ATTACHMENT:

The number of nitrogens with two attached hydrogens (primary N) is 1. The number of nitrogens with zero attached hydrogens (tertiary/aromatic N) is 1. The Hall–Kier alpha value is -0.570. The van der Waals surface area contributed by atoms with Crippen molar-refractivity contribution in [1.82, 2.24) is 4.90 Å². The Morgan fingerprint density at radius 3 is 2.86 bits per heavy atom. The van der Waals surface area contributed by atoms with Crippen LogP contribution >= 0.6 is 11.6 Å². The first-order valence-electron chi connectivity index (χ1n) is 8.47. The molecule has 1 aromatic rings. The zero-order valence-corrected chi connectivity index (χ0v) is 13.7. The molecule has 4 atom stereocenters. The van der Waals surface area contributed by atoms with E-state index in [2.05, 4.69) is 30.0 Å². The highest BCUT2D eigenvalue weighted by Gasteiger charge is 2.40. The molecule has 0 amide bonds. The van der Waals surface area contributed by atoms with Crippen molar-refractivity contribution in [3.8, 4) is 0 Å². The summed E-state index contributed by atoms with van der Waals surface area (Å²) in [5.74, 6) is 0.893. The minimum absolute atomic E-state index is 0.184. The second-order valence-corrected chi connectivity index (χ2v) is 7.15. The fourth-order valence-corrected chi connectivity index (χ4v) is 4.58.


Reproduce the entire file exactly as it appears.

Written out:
The number of nitrogens with two attached hydrogens (primary N) is 1. The number of nitrogens with zero attached hydrogens (tertiary/aromatic N) is 1. The Hall–Kier alpha value is -0.570. The van der Waals surface area contributed by atoms with Crippen molar-refractivity contribution in [1.82, 2.24) is 4.90 Å². The Morgan fingerprint density at radius 3 is 2.86 bits per heavy atom. The van der Waals surface area contributed by atoms with Crippen LogP contribution >= 0.6 is 11.6 Å². The first-order valence-electron chi connectivity index (χ1n) is 8.47. The molecule has 1 aromatic rings. The zero-order valence-corrected chi connectivity index (χ0v) is 13.7. The molecule has 4 atom stereocenters. The van der Waals surface area contributed by atoms with E-state index in [2.05, 4.69) is 30.0 Å². The highest BCUT2D eigenvalue weighted by Gasteiger charge is 2.40. The molecule has 0 amide bonds. The van der Waals surface area contributed by atoms with Crippen molar-refractivity contribution in [3.8, 4) is 0 Å². The summed E-state index contributed by atoms with van der Waals surface area (Å²) in [5.74, 6) is 0.893. The minimum absolute atomic E-state index is 0.184. The second-order valence-corrected chi connectivity index (χ2v) is 7.15. The fourth-order valence-corrected chi connectivity index (χ4v) is 4.58.